After having taken a stab at fixing a couple of issues within the main
implementation of Python, I decided whilst waiting for some of those pull
requests to be merged I might try to contribute to some other open source
projects in the Python ecosystem that are endorsed by the PSF.
Lewis suggested taking a look at Beeware, which recently received a grant from the PSF Education group to improve support for Python on Android, as part of their mission to enable cross-platform Python-based native apps.
There’s a lot of pieces to Beeware that are in early stages of development and support, and should be ripe for further contribution. However, the first stages revolved primarily around familiarising myself with the ecosystem to understand which pieces would be most suitable.
Beeware has several constituent projects, some of the relevant ones are:
toga: a cross-platform native widget toolkit, that provides a high-level API wrapping the concept of an
App, allowing users to build GUI applications which resolve to using native widgets on the target platform
colosseum: an implementation of the CSS specification for resolving positions and locations of elements on a canvas, used by
togafor styling applications
voc: a transpiler which converts Python bytecode allowing Python to be compiled into Java bytecode and run on the JVM, enabling Android native apps
The one which is most obviously approachable starting from a background of just
Python (as opposed to native widget libraries like Cocoa, GTK+, or Java and
colosseum, which is a complex problem but well-defined, and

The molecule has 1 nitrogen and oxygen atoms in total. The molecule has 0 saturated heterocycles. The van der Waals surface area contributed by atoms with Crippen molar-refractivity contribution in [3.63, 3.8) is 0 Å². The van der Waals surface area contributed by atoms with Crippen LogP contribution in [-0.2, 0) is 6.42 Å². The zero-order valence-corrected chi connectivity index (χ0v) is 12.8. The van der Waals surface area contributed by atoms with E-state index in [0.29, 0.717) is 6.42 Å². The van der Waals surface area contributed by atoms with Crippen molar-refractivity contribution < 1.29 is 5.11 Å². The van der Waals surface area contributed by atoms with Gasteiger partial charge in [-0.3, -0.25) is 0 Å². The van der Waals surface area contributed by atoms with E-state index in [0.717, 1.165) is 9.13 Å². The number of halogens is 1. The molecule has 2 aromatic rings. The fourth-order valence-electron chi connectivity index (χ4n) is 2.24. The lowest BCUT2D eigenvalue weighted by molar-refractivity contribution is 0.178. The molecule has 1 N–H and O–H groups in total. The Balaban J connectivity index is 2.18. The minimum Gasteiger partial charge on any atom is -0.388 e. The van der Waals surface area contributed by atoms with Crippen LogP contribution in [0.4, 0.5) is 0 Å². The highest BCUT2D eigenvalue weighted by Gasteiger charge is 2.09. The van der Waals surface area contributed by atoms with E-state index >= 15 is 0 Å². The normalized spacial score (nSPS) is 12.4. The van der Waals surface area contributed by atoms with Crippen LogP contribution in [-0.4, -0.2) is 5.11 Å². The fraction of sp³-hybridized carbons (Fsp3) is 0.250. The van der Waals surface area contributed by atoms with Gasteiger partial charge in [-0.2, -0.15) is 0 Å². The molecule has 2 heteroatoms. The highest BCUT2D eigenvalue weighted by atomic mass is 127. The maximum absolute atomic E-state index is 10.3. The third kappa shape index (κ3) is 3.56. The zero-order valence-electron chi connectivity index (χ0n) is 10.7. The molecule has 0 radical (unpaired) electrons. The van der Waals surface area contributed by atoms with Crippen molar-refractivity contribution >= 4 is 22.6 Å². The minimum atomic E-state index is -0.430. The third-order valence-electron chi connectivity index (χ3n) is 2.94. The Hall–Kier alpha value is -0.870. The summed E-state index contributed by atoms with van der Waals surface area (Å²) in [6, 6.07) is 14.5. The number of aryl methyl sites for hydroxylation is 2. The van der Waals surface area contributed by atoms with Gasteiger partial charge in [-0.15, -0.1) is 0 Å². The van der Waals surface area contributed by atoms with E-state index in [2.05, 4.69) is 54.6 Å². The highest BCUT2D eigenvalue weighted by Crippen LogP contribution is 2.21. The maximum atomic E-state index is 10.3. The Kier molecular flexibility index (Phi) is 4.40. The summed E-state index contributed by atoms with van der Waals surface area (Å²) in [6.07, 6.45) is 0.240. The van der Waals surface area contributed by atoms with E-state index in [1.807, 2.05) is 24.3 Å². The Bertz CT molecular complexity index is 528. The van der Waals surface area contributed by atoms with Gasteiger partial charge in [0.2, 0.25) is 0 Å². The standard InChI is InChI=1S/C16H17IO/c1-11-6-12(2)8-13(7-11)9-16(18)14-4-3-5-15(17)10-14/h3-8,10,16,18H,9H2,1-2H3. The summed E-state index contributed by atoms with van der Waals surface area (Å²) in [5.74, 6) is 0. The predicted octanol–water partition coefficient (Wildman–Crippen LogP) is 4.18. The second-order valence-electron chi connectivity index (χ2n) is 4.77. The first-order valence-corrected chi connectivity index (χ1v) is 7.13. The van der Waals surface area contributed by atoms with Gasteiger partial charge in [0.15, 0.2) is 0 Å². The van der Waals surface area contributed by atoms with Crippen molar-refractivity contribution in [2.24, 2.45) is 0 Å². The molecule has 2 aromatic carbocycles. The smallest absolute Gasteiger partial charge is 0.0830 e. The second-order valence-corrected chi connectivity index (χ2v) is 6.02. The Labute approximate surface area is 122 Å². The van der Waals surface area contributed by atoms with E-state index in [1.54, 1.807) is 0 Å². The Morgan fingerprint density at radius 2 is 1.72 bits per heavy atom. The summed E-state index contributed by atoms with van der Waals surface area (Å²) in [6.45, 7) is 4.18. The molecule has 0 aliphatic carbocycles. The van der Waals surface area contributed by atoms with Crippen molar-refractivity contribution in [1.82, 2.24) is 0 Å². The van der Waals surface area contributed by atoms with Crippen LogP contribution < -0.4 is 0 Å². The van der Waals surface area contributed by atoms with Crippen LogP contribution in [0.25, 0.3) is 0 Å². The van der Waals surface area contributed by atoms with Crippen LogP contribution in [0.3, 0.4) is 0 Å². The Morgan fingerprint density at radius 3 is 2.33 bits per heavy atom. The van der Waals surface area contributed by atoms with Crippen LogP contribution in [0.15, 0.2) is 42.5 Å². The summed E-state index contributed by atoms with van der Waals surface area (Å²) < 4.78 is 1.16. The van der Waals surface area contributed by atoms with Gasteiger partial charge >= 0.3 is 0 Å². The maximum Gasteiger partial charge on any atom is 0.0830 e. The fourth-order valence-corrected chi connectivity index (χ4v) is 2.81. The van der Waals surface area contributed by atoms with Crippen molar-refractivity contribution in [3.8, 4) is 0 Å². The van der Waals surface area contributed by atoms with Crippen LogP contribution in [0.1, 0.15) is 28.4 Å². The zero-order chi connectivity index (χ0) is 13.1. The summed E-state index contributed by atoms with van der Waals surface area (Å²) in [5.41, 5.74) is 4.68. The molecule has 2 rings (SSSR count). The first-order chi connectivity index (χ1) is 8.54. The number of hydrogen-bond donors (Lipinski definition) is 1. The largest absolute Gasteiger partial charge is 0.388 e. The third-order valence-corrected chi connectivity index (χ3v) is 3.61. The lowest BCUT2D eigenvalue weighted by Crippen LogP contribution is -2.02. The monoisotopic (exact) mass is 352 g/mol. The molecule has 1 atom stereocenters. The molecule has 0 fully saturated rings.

comes with a suite of (currently failing) tests which verify it meets the CSS
Attempting to Contribute
As suggested on the
I selected a test (at random) from the list of “known failures” and removed it.
Re-running the tests, I took a look at what exactly fails as part of the test.
What I found was not particularly amenable to a contribution: it appears that an
implementation of an object expects a certain class which depending on the type
of the object would contain a certain field. But for the main
layout API, this
object was always being passed in as
None, seemingly because that whole class
of objects hadn’t been implemented:
def layout(display, node, standard=HTML5): containing_block = Viewport(display, node) font = None # FIXME - default font node.layout.reset() # 10.1 1 layout_box(display, node, containing_block, containing_block, font)
FIXME. It appears that a lot of the current issue with
simply missing functionality: code which has been written in a certain way
(knowing it will be needed to meet the CSS spec) but is being fed by defaults
This represents both a difficulty and an opportunity: once the requirements are understood, and the problem fleshed out (probably via interacting with the core devs) there is certainly clear work to be done which just requires skills already available to our team, designing and coding Python.
After talking to some of the core devs on the
gitter, I’m somewhat hopeful that they’ll
be able to direct us at some work to be done, which might represent good group
projects for further contribution in the New Year.